Atico To Lima… And A Day Off

a-hostel-in-AticoThe only place available in Atico, Peru was a hostel; which ended up being nicer than some of the hotels we’ve stayed at.  Anything that is clean with internet service is considered a great place to stay.

However, it has been a while since I’ve surfed the net at 56k.  🙂  Updating this blog was painfully slow. The reason I only uploaded one photo yesterday was because it took 15 mins to upload a 90k file. Ouch!

A-ATICOWe left Atico at 8 AM, headed for Lima.  The hostel did not offer breakfast and there were no restaurants open, so we opted to split a package of peanut butter crackers which Gary had been hoarding.

Gary is always full of surprises and treats.  (a great travel companion)  In fact, it wouldn’t have surprised us if he had pulled out a plate of scrambled eggs.  He is the ever resourceful traveler.

a-picking-up-Gary-s-bikeGary now holds a trip record that is going to be difficult for any of us to break.  Gary has dropped his bike at least once a day! (I bet Team B won’t even beat that record.)

Yesterday was the first time I was able to capture Gary dropping his bike on my helmet cam.

It’s interesting to watch people’s reaction when this happens.  Most time bystanders come running to help. This picture shows people at a gas station helping lift his bike upright (again).

a-more-sandWe were so excited about another day of racing across the desert.  This day would prove to be the most challenging of all. Winds were strong and the sand was blowing at times to the point you couldn’t see the rider ahead. The sand would get inside your helmet and dance around like popcorn popping.  We had to be careful of areas where sand had piled up across the road (not a good things on two wheels).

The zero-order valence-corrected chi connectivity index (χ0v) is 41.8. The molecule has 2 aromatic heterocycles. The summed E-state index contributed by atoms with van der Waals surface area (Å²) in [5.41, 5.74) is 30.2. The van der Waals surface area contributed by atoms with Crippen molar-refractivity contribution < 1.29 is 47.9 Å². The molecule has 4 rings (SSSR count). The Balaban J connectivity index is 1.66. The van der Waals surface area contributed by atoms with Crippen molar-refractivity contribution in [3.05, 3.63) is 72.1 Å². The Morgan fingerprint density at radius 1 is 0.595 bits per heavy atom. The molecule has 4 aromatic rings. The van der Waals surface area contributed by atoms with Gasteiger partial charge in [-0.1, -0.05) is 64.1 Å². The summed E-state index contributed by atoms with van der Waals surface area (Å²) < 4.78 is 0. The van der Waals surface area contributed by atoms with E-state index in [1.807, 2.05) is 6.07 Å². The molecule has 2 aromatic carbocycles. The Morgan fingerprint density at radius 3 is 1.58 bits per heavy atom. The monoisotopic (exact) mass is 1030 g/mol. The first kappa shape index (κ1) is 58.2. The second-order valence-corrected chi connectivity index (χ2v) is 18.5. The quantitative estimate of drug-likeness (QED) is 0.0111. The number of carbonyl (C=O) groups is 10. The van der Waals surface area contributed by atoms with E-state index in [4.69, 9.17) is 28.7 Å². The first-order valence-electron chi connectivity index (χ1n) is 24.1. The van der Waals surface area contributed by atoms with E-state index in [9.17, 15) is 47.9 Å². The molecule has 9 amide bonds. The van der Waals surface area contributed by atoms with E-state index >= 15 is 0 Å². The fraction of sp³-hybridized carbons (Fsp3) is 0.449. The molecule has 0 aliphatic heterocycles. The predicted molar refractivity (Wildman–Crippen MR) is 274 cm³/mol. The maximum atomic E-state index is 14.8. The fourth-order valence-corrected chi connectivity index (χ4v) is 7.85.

a-Dave-fuleingWhen we can’t find a fuel station, Dave is always the first to run out of gas.  I can now predict when it will happen. My bike will show between 52 & 59 miles of fuel remaining when he runs out.  Fortunately, Dave carries two extra gas tanks just in case.  Sure enough, we came up short again yesterday about 8 miles from a town and ended up having to stop and refill his tank.

The most challenging part of the day was spent riding for several hours in 102 degree heat.  The chaps and jackets came off for the first time.  It was just too hot!

a-took-to-the-shoulderAs we got closer to the coast, just north of Rio Canete, we came to a four-lane interstate heading into Lima. The highway follows the shoreline for several hours.

Being Sunday evening there was a tremendous amount of traffic heading back into Lima after a weekend along the coastal beaches.  Almost every car we passed was full of sleeping passengers; usually on the driver was awake, and a few of those were doubtful.

a-four-lanesThere was so much traffic headed into Lima that the Policia reversed the opposing two lanes to north-bound traffic to ease the congestion.

Note in this picture all four lanes are headed in the same direction.

It reminded me of evacuation routes along the USA Gulf coast, once a hurricane is a approaching.

a-lima-congestedLima is a very congested city and difficult to navigate.

We were running low on fuel so after finding a fuel stop, we were directed to Mira Flores; a touristy ocean-front district that has plenty of nice hotels.

It has been great today to relax and enjoy a day off the bikes.

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